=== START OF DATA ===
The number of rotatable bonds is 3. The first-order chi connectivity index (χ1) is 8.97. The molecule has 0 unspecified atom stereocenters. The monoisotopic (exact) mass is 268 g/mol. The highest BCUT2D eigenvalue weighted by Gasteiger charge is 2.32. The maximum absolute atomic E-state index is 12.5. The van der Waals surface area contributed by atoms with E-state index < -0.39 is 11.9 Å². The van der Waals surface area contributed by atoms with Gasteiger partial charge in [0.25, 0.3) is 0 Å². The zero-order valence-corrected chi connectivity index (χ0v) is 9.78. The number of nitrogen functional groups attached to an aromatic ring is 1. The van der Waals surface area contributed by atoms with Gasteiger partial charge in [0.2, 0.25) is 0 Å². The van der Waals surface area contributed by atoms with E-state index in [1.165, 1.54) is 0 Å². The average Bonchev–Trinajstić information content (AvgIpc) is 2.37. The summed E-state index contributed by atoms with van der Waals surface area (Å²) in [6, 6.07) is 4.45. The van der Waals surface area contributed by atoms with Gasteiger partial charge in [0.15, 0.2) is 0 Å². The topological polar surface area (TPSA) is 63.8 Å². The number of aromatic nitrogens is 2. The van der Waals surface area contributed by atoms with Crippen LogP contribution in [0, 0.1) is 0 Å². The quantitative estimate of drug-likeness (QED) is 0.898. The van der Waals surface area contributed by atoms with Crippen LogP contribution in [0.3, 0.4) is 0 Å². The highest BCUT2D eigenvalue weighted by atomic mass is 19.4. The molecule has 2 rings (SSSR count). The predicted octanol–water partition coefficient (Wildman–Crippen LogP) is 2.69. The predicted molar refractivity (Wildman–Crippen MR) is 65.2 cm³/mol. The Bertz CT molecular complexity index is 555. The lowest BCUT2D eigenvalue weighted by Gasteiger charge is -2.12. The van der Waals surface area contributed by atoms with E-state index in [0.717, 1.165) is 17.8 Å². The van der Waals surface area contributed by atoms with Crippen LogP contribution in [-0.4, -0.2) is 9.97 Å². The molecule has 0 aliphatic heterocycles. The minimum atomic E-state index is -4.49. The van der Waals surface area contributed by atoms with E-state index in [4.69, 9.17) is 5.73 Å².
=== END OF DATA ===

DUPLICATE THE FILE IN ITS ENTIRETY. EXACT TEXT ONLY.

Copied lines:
The number of rotatable bonds is 3. The first-order chi connectivity index (χ1) is 8.97. The molecule has 0 unspecified atom stereocenters. The monoisotopic (exact) mass is 268 g/mol. The highest BCUT2D eigenvalue weighted by Gasteiger charge is 2.32. The maximum absolute atomic E-state index is 12.5. The van der Waals surface area contributed by atoms with E-state index < -0.39 is 11.9 Å². The van der Waals surface area contributed by atoms with Gasteiger partial charge in [0.25, 0.3) is 0 Å². The zero-order valence-corrected chi connectivity index (χ0v) is 9.78. The number of nitrogen functional groups attached to an aromatic ring is 1. The van der Waals surface area contributed by atoms with Gasteiger partial charge in [0.2, 0.25) is 0 Å². The van der Waals surface area contributed by atoms with E-state index in [1.165, 1.54) is 0 Å². The average Bonchev–Trinajstić information content (AvgIpc) is 2.37. The summed E-state index contributed by atoms with van der Waals surface area (Å²) in [6, 6.07) is 4.45. The van der Waals surface area contributed by atoms with Gasteiger partial charge in [0.15, 0.2) is 0 Å². The topological polar surface area (TPSA) is 63.8 Å². The number of aromatic nitrogens is 2. The van der Waals surface area contributed by atoms with Crippen LogP contribution in [0, 0.1) is 0 Å². The quantitative estimate of drug-likeness (QED) is 0.898. The van der Waals surface area contributed by atoms with Crippen LogP contribution in [0.3, 0.4) is 0 Å². The highest BCUT2D eigenvalue weighted by atomic mass is 19.4. The molecule has 2 rings (SSSR count). The predicted octanol–water partition coefficient (Wildman–Crippen LogP) is 2.69. The predicted molar refractivity (Wildman–Crippen MR) is 65.2 cm³/mol. The Bertz CT molecular complexity index is 555. The lowest BCUT2D eigenvalue weighted by Gasteiger charge is -2.12. The van der Waals surface area contributed by atoms with E-state index in [0.717, 1.165) is 17.8 Å². The van der Waals surface area contributed by atoms with Crippen LogP contribution in [-0.4, -0.2) is 9.97 Å². The molecule has 0 aliphatic heterocycles. The minimum atomic E-state index is -4.49. The van der Waals surface area contributed by atoms with E-state index in [4.69, 9.17) is 5.73 Å².